A key aspect of Blanche's character is her revlusion of death and what she does to avoid thinking about it and to try and combat it. A much neglected section of the play is when, in Scene 8, a woman tries to sell Blanche some flowers. Note how she responds to her:
Death—I used to sit here and she used to sit over there and death was as closer as you are… We didn’t even admit we had ever heard of it.
Flores para los muertos, flores—flores…
The opposite is desire.
This actually explains a lot of Blanche's behaviour, and particularly why she indulged in "intimiacies with strangers" to such a massive extent. Blanche sees desire and death as being total opposites, and this is why she places such value on her appearance and staying beautiful. For her, to not be desired is synonymous with death, and therefore she does everything she can, including avoiding bright lights, to maintain the illusion of beauty so that she can be desired.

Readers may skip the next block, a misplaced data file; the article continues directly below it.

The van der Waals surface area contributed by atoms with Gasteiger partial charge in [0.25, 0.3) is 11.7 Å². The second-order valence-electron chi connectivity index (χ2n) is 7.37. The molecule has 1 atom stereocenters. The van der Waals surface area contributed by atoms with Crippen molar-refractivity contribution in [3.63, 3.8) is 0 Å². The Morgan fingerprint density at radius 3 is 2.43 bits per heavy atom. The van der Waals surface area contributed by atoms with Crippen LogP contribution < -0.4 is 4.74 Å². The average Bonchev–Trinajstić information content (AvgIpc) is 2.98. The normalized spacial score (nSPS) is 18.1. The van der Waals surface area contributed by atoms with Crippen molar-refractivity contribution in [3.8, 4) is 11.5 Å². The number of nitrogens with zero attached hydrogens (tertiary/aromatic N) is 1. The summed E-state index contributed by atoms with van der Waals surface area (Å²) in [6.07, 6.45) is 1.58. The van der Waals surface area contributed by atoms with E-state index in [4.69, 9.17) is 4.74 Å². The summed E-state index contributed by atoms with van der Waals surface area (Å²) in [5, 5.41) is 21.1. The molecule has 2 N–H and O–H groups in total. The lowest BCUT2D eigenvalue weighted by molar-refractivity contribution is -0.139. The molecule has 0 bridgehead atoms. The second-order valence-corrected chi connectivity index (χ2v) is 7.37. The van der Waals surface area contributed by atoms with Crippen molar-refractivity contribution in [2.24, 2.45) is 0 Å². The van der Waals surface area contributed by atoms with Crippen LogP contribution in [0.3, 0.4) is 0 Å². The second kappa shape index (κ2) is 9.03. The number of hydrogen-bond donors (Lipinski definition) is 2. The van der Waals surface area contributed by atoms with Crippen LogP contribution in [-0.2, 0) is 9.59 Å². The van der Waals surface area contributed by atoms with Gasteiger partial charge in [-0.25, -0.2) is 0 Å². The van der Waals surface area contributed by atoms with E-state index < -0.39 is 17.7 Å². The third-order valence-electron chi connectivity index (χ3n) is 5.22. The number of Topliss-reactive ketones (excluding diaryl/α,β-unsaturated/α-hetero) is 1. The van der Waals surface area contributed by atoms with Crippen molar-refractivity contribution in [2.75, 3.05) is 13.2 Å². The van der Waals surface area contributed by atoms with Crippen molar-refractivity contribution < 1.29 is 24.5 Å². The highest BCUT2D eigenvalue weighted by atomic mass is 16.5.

A post expressing Blanche's feelings at the point in the play when Stanley knows her secret and it is only a matter of time before she has to go might include some of the following thoughts, but it will need fleshing out significantly!
I took a streetcar named Desire and it led me to this place, this point, where all I have sought so desperately to keep hidden has been exposed. I have lost any chance at all of marrying Mitch, thanks to Stanley and his investigations. He judges me so harshly for my past actions, and yet he doesn't understand what a woman like me has had to face, has had to do in order to avoid giving in completely! He doesn't see how, for a woman, being alone and unloved in such a bleak world is so terrible! For me, my intimacies with strangers were only an attempt of mine to avoid death and to stay alive. For a woman, to not be desired, to not be hungered after, is the same as death, and death is something I have done everything I can to avoid. How can a girl be judged for that?